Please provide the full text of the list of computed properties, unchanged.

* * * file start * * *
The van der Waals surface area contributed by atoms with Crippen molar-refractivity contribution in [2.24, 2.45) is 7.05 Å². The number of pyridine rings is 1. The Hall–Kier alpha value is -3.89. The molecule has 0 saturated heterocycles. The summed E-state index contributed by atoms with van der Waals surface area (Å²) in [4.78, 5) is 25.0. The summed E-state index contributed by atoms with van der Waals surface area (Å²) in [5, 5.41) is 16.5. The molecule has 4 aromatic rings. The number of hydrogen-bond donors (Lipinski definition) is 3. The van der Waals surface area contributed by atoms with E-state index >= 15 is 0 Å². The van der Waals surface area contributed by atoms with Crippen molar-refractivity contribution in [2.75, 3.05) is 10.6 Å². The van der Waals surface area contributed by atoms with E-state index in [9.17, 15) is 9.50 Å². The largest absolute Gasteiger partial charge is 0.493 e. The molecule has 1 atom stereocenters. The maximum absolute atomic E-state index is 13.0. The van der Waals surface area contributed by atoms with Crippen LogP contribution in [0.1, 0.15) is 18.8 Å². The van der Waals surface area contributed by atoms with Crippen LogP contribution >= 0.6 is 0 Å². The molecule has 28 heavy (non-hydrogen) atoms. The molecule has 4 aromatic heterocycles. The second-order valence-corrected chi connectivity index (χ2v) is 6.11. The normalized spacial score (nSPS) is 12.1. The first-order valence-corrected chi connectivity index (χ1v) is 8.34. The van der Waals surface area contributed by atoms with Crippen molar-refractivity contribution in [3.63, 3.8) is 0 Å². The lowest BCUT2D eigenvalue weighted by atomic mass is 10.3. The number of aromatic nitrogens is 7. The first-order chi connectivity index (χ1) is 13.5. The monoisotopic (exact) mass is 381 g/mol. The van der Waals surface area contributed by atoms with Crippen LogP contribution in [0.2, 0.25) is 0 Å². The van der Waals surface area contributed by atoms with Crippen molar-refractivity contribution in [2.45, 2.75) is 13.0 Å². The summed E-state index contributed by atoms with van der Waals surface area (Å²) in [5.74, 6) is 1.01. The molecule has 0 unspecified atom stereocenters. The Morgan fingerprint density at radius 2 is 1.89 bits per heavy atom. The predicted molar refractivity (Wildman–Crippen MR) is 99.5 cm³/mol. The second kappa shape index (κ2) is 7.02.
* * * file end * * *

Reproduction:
The van der Waals surface area contributed by atoms with Crippen molar-refractivity contribution in [2.24, 2.45) is 7.05 Å². The number of pyridine rings is 1. The Hall–Kier alpha value is -3.89. The molecule has 0 saturated heterocycles. The summed E-state index contributed by atoms with van der Waals surface area (Å²) in [4.78, 5) is 25.0. The summed E-state index contributed by atoms with van der Waals surface area (Å²) in [5, 5.41) is 16.5. The molecule has 4 aromatic rings. The number of hydrogen-bond donors (Lipinski definition) is 3. The van der Waals surface area contributed by atoms with E-state index >= 15 is 0 Å². The van der Waals surface area contributed by atoms with Crippen molar-refractivity contribution in [2.75, 3.05) is 10.6 Å². The van der Waals surface area contributed by atoms with E-state index in [9.17, 15) is 9.50 Å². The largest absolute Gasteiger partial charge is 0.493 e. The molecule has 1 atom stereocenters. The maximum absolute atomic E-state index is 13.0. The van der Waals surface area contributed by atoms with Crippen LogP contribution in [0.1, 0.15) is 18.8 Å². The van der Waals surface area contributed by atoms with Crippen LogP contribution >= 0.6 is 0 Å². The molecule has 28 heavy (non-hydrogen) atoms. The molecule has 4 aromatic heterocycles. The second-order valence-corrected chi connectivity index (χ2v) is 6.11. The normalized spacial score (nSPS) is 12.1. The first-order valence-corrected chi connectivity index (χ1v) is 8.34. The van der Waals surface area contributed by atoms with Crippen molar-refractivity contribution in [3.63, 3.8) is 0 Å². The lowest BCUT2D eigenvalue weighted by atomic mass is 10.3. The number of aromatic nitrogens is 7. The first-order chi connectivity index (χ1) is 13.5. The monoisotopic (exact) mass is 381 g/mol. The van der Waals surface area contributed by atoms with Crippen LogP contribution in [0.2, 0.25) is 0 Å². The van der Waals surface area contributed by atoms with Crippen molar-refractivity contribution in [2.45, 2.75) is 13.0 Å². The summed E-state index contributed by atoms with van der Waals surface area (Å²) in [5.74, 6) is 1.01. The molecule has 0 unspecified atom stereocenters. The Morgan fingerprint density at radius 2 is 1.89 bits per heavy atom. The predicted molar refractivity (Wildman–Crippen MR) is 99.5 cm³/mol. The second kappa shape index (κ2) is 7.02.